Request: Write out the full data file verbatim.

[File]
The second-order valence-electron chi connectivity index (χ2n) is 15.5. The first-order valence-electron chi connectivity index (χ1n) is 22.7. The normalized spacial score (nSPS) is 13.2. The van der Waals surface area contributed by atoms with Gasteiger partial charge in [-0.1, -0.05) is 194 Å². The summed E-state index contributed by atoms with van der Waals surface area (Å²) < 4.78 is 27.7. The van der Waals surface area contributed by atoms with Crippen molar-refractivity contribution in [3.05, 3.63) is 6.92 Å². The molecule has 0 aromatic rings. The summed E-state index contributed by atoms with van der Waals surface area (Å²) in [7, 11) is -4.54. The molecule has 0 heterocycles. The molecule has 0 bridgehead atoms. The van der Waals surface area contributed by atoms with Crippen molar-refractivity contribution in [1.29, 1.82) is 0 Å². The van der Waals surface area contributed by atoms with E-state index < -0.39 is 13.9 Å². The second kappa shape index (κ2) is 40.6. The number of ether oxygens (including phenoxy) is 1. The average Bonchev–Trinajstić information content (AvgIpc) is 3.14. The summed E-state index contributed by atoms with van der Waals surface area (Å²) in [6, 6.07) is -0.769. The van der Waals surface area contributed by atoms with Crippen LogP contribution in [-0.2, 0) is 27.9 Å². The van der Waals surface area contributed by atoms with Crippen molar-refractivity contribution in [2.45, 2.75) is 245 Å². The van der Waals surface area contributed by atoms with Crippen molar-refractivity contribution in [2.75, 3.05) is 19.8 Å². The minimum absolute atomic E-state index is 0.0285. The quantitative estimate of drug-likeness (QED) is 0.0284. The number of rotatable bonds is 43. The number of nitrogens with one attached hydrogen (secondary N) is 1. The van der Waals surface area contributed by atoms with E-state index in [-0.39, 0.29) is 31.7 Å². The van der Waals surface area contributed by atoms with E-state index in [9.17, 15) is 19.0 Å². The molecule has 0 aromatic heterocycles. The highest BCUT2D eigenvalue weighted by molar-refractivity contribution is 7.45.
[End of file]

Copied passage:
The second-order valence-electron chi connectivity index (χ2n) is 15.5. The first-order valence-electron chi connectivity index (χ1n) is 22.7. The normalized spacial score (nSPS) is 13.2. The van der Waals surface area contributed by atoms with Gasteiger partial charge in [-0.1, -0.05) is 194 Å². The summed E-state index contributed by atoms with van der Waals surface area (Å²) < 4.78 is 27.7. The van der Waals surface area contributed by atoms with Crippen molar-refractivity contribution in [3.05, 3.63) is 6.92 Å². The molecule has 0 aromatic rings. The summed E-state index contributed by atoms with van der Waals surface area (Å²) in [7, 11) is -4.54. The molecule has 0 heterocycles. The molecule has 0 bridgehead atoms. The van der Waals surface area contributed by atoms with Crippen molar-refractivity contribution in [1.29, 1.82) is 0 Å². The van der Waals surface area contributed by atoms with E-state index < -0.39 is 13.9 Å². The second kappa shape index (κ2) is 40.6. The number of ether oxygens (including phenoxy) is 1. The average Bonchev–Trinajstić information content (AvgIpc) is 3.14. The summed E-state index contributed by atoms with van der Waals surface area (Å²) in [6, 6.07) is -0.769. The van der Waals surface area contributed by atoms with Crippen LogP contribution in [-0.2, 0) is 27.9 Å². The van der Waals surface area contributed by atoms with Crippen molar-refractivity contribution in [2.45, 2.75) is 245 Å². The van der Waals surface area contributed by atoms with Crippen molar-refractivity contribution in [2.75, 3.05) is 19.8 Å². The minimum absolute atomic E-state index is 0.0285. The quantitative estimate of drug-likeness (QED) is 0.0284. The number of rotatable bonds is 43. The number of nitrogens with one attached hydrogen (secondary N) is 1. The van der Waals surface area contributed by atoms with E-state index in [-0.39, 0.29) is 31.7 Å². The van der Waals surface area contributed by atoms with E-state index in [9.17, 15) is 19.0 Å². The molecule has 0 aromatic heterocycles. The highest BCUT2D eigenvalue weighted by molar-refractivity contribution is 7.45.